The Journal of Caribbean History: Volume 42, Issue 1

Article 7
Women and the Abolition Campaign in the African Atlantic

Verene A. Shepherd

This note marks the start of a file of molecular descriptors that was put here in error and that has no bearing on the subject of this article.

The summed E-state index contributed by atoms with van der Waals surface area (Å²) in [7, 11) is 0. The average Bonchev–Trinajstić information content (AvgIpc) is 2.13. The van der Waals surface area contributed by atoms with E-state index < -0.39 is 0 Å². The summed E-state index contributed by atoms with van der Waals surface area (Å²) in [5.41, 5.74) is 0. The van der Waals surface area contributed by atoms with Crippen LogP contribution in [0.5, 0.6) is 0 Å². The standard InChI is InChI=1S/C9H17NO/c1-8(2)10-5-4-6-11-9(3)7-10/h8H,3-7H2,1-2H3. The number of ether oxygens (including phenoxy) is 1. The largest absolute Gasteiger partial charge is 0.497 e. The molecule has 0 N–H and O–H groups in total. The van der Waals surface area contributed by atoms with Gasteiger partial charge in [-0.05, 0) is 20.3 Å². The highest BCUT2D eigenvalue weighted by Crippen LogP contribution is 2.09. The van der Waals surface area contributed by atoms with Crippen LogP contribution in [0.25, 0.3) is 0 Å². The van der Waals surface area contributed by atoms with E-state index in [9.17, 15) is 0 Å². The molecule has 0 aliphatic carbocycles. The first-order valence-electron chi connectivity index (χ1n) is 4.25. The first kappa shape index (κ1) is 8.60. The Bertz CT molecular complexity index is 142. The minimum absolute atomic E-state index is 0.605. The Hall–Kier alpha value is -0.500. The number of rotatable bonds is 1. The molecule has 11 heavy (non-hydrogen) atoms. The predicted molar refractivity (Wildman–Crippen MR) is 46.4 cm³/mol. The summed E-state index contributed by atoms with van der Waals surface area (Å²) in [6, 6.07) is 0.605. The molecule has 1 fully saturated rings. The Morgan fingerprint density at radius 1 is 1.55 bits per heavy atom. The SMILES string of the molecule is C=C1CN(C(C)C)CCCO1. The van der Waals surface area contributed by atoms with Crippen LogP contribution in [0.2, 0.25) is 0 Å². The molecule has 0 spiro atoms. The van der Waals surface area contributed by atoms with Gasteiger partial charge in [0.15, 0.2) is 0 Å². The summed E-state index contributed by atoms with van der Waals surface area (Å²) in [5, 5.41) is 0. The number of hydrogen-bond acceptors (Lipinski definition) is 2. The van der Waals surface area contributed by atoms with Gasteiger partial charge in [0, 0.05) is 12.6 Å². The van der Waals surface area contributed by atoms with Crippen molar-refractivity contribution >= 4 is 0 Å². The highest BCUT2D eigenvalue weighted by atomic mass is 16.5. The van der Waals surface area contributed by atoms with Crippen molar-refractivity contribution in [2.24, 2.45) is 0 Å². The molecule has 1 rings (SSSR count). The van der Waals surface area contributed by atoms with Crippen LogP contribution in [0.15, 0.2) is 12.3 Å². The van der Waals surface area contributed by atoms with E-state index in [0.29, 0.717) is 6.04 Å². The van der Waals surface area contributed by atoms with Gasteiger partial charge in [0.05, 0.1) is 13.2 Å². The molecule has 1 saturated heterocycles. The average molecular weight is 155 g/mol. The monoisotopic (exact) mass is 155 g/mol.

The passing of the British Abolition Act in 1807 owed much to the activism of women, enslaved and free, who employed diverse strategies to agitate for the ending of what was arguably the greatest crime against humanity. Indeed, the partial ending of the trade, starting in 1805, acted as a catalyst for women’s continued activism up to 1834. The contribution of popular pressure to change a pro-slavery to an anti-slavery environment cannot be simply dismissed but must factor into the discourse on abolition. Exploring the topic of women’s role in the abolition and emancipation campaigns will provide an opportunity for us to engage in a reflective process on women’s role in Caribbean development and the struggles they faced in the process. Such reflections will help us to take comfort in the answer that Mathurin Mair provided to the question, “Where on earth did such women, the alleged ‘subordinate sex’, get the nerve [to confront systems of domination]”? Her answer? “It came from their very subordination – the moral force of the powerless confronting the powerful – and from their ability to draw strength from that inheritance of ancestral spirits from that other side of the ocean.” Activism and agency are, of course, particularly relevant when speaking about ex-colonial societies where issues of freedom, human rights, restorative justice, citizenship and self-determination had to be settled by rebel men and women before the issues of feminism and women’s rights could form a part of the national anti-colonial discourse.